* Heat in the general area, or heat in the body as a fever

If you notice anything like this on or around the area of your eczema , you should seek medical advice to get the infection under control before it causes too many problems.
I have now quit work to spend quality time with our beautiful boy, focussing on what he eats, and helping him get into a good routine before we welcome a new addition to our family in June this year. Our boy will be three in May, to this day I wouldn’t say Ryder’s skin is 100% clear, but it is definitely better  than it was from 6 months of age. This has taken a lot of trial and error, and definitely put a strain on the relationship between my husband and I. But through patience, perseverance and good family and friend support, our relationship as a family is only going to get stronger, as we continue to watch our boy grow and see what the future holds for him. Hopefully one day he will experience what its like to have a scratch free day!! 

Ryder swimming January this year – the first time he has been laying in the sea water – which is good for his eczema but also very drying so therefore we need to apply more moisturiser! Also when out in the sun we use a sensitive sunscreen and even that makes his skin quite itchy after. But our boy loves being outdoors and we wouldn’t stop him from doing things he loves.
If I can give any advice to the Mum’s out there who are starting from the beginning, it would be to not give up.  Keep reading, researching, emailing,  everything. Even though you feel as though you are not achieving anything, remind yourself that you are trying and you are doing everything you possibly can to help your child.

I'm still learning new things now, for example in the middle of last year I saw another Naturopath and she explained the benefits of Rice Milk over soy milk. Luckily Ryder didn’t notice a change in the milk and is still enjoying his cups of Rice milk to this day; also I am swapping dairy milk to Rice milk in my cooking.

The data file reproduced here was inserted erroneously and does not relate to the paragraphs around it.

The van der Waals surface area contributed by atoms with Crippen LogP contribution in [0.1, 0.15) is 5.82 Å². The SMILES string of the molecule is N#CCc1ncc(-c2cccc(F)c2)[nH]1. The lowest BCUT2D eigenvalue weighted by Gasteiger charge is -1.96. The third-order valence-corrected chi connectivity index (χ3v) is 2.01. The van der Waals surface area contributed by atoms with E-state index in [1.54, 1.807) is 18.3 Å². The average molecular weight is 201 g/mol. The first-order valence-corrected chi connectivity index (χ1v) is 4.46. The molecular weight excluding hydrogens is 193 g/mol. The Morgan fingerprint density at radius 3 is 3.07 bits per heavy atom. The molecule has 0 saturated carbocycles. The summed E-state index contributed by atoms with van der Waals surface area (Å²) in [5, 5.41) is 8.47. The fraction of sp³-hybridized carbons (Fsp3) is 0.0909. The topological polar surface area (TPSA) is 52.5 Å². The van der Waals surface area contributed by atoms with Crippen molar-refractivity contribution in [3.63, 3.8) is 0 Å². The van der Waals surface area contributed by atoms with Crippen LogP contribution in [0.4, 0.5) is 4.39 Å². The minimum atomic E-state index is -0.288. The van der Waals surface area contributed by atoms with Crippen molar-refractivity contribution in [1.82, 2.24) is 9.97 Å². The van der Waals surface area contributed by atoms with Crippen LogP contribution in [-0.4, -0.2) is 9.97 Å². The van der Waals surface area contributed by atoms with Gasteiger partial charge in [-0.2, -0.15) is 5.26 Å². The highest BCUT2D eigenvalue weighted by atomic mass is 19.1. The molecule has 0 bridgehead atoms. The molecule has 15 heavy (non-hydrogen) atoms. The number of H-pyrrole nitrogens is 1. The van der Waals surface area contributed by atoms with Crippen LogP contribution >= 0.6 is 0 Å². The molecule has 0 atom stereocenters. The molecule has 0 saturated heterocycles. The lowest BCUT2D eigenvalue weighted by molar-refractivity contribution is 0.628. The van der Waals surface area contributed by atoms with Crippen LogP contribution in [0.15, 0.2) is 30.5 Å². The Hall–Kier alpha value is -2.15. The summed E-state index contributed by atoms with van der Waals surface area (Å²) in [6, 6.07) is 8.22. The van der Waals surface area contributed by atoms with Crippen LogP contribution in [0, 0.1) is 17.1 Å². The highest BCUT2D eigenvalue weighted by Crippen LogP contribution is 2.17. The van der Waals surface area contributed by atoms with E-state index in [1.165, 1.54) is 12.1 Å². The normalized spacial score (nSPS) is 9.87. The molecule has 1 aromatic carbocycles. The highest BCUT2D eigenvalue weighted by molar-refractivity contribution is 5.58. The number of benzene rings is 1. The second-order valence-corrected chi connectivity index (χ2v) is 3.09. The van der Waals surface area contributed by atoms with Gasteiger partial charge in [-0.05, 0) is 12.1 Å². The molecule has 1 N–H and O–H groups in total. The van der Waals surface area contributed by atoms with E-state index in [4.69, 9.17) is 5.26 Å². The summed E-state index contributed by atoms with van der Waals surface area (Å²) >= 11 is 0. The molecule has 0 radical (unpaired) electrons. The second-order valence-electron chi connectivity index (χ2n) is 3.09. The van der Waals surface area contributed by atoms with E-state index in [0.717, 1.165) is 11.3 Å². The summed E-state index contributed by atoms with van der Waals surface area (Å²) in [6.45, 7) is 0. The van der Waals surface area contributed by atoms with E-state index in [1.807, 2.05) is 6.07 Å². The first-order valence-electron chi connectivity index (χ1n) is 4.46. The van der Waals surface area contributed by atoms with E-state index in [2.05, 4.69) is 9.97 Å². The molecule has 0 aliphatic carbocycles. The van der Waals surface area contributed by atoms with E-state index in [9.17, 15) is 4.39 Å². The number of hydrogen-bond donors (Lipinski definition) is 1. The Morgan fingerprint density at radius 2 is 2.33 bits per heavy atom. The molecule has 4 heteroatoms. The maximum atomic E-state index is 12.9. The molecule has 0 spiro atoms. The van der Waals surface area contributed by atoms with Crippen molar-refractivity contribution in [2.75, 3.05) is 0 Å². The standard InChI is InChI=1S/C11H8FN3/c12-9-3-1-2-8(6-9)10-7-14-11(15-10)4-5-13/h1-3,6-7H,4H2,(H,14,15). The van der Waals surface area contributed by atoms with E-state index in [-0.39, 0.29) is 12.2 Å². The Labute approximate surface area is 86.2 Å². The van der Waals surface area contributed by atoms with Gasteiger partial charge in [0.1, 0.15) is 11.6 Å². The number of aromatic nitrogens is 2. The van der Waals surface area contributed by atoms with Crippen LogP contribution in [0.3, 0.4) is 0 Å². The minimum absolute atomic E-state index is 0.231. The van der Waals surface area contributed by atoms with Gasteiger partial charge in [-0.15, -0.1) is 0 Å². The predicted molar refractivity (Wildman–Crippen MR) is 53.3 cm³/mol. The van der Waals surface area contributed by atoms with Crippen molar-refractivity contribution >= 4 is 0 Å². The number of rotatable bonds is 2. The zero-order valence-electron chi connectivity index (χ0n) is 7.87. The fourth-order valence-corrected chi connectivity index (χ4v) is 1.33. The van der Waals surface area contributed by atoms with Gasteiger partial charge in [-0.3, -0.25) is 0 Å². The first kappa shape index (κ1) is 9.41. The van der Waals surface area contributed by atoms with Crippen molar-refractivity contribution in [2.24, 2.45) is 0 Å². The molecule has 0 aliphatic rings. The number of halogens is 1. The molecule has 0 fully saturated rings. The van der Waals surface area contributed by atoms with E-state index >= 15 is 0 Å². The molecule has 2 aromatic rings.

Lots of people will give you advice (even if they don’t know you but they see your child has ‘a rash’) but be selective in what you choose to try, because what has worked for some does not always work for others. You will probably spend thousands of dollars (as we have) trying products but you will soon work out your child’s skin and how it reacts to different products.
Last but not least remember you are not alone and there is help available!

Thank you for letting me share our story.

Morgan McDonald

January 2013 I may have eczema but I'm still a spunk!


Samara said...

Morgan, as a child who grew up with eczema, rest assured that, as an adult, you do not despise your parents for the creams they made you put on, the painful baths you had to have etc but instead can see how frustrating it must have been for them and the love & care they showed by doing these things. While I still have it as an adult, it is nowhere near as bad and reasonably under control with a gluten free diet. Learning will power as a teenager certainly helped the itching and stopped it flaring up...hopefully your son experiences the same improvements and that the best is yet to come. Keep persisting, there is light at the end of the tunnel :)

christine said...

Oh, no fun. We have lots of food allergies in my home too. When my daughter was an infant, I went against all medical advice and gave her goat milk instead of formula. It was the only thing she didn't react to and she did very well on it. Haha, I think that was the very beginning of my mistrust in the American food supply.